Former spies' verdicts on James Hart Dyke's MI6 paintings

The Guardian's security editor talks to MI6 employees about the works in A Year with MI6
James Hart Dyke
James Hart Dyke and his painting Waiting in the Hotel Room. The former head of MI6 Sir John Scarlett has described A Year in MI6 as 'quite a subtle form of openess'. Photograph: Sang Tan/AP

What resonated most, officers of the Secret Intelligence Service – more commonly known as MI6 – have suggested, were the paintings of hotel rooms.

In shades of grey and blue, with a hint of claustrophobia, they captured scenes that were only too familiar, observed Her Majesty's professional spies, commenting on the work of the service's resident artist.

Their job may appear exotic, but as the artist, James Hart Dyke, noted, spies spend long hours hanging around. "You're in a completely ordinary place, waiting for something to happen ... and often waiting for it for a long time."

And spying, say its practitioners, may have its exotic moments in exotic places, but it is always potentially dangerous and anxious-making. All may not be what it seems, as many of Hart Dyke's pictures on show at London's Mount Street Galleries imply.

Sir John Scarlett, former head of MI6, who commissioned the works of art to mark the agency's centenary, described the exhibition as "quite a subtle form of openness".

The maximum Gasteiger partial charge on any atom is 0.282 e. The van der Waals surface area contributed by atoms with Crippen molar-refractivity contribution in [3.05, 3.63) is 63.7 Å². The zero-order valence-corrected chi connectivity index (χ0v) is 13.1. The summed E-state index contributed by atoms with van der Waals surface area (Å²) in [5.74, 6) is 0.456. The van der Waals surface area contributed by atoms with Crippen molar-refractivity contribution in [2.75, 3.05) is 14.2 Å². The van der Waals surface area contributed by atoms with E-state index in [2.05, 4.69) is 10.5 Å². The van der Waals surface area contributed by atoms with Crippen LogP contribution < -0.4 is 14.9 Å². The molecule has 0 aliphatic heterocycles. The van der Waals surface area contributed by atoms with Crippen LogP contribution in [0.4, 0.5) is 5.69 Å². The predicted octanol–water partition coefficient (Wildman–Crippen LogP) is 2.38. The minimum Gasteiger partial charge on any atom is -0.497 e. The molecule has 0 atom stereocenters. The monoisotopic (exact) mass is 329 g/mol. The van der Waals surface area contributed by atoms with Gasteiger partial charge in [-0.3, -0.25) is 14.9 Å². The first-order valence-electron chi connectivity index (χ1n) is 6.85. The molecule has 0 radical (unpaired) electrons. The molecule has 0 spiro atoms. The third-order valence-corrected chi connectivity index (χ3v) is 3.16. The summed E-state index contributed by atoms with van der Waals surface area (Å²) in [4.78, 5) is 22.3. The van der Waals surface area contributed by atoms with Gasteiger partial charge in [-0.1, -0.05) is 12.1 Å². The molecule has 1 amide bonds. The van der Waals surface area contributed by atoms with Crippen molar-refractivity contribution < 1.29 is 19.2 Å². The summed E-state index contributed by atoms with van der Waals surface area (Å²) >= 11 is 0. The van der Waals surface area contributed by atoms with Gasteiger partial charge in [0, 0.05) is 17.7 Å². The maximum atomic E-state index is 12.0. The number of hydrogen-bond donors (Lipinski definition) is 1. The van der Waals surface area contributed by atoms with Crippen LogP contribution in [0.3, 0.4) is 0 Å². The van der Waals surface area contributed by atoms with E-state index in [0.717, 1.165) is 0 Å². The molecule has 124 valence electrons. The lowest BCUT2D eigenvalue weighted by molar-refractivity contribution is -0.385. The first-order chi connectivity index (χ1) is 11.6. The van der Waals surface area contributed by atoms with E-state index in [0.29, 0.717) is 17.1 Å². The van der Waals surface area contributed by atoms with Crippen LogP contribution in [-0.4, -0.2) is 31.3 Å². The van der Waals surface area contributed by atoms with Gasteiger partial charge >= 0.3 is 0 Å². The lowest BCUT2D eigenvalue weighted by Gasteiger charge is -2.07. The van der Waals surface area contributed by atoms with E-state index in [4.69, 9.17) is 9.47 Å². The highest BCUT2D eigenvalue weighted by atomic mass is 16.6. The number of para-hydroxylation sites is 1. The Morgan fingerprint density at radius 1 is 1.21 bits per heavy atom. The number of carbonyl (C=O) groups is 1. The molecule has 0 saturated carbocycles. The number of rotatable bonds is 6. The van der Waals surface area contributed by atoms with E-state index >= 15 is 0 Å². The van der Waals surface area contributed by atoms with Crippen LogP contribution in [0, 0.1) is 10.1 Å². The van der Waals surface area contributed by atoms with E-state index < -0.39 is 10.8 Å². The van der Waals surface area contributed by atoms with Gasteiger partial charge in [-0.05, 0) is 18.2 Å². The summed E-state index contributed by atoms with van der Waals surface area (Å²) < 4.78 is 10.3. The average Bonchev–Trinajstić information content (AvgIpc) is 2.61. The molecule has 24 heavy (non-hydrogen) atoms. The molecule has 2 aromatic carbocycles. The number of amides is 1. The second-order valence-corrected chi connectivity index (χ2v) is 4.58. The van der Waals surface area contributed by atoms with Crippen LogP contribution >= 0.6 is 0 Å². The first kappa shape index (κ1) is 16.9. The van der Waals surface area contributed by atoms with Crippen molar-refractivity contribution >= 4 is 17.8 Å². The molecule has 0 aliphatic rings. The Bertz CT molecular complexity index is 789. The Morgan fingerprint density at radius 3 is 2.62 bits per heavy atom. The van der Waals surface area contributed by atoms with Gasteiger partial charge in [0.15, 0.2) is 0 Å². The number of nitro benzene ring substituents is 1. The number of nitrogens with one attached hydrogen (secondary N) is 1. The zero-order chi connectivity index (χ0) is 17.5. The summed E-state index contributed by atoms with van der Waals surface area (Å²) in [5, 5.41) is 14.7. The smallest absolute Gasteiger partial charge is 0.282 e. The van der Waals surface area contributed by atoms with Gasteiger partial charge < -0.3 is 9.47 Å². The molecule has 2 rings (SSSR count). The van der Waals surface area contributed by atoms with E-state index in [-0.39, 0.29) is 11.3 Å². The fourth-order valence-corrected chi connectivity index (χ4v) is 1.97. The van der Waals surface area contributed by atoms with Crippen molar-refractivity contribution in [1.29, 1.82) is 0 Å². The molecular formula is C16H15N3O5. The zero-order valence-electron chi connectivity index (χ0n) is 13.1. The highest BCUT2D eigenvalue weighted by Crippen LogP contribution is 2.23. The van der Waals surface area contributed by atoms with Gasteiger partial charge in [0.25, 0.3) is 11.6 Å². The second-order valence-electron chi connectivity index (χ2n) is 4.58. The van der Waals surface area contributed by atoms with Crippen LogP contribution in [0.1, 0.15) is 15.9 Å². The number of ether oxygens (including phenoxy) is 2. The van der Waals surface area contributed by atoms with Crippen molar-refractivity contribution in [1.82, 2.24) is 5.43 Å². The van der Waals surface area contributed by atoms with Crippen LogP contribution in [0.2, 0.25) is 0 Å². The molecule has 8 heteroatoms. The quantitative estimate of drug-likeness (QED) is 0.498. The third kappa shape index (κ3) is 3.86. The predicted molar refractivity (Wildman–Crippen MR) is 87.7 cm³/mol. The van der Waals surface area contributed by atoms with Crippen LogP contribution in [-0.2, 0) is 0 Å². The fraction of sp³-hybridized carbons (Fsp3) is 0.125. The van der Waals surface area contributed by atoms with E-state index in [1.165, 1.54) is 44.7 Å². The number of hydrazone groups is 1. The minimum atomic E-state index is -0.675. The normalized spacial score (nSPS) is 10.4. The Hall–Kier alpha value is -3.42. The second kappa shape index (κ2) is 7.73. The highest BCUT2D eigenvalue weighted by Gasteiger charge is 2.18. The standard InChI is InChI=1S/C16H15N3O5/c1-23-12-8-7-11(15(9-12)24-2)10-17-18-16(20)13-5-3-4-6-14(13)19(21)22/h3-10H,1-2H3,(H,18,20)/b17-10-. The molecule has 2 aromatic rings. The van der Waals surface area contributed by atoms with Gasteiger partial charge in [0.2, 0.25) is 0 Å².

He added: "There is a sense of mystery, the secrecy, the subtlety, that sense that you look at a scene and it actually isn't quite what you think it is or has an aspect that you're not aware of, which comes through rather strongly.

"It also makes clear that this isn't James Bond racing around conducting his own operations as he sees fit. There is a strong aspect of the everyday about it."

So what did the rubber duck with three circles – two white and one green – signify? The circles, it was suggested, were echoes of the bullet holes that form a background to the opening credits of Bond films. The green one could be a reference to the green ink in which C, the head of MI6, always signs his secret missives.

However, neither Scarlett nor a group of his former employees explained the duck. They implied it might have a hidden meaning, a reference to a particular operation, perhaps.

It was only after I had parted their company that I recalled that in Goldfinger, James Bond wears a wetsuit with a rubber duck on his head to infiltrate a drugs factory. It wasn't so long ago that MI6 noted on its official website: "James Bond, as Ian Fleming originally conceived him, was based on reality. But any author needs to inject a level of glamour and excitement beyond reality in order to sell."

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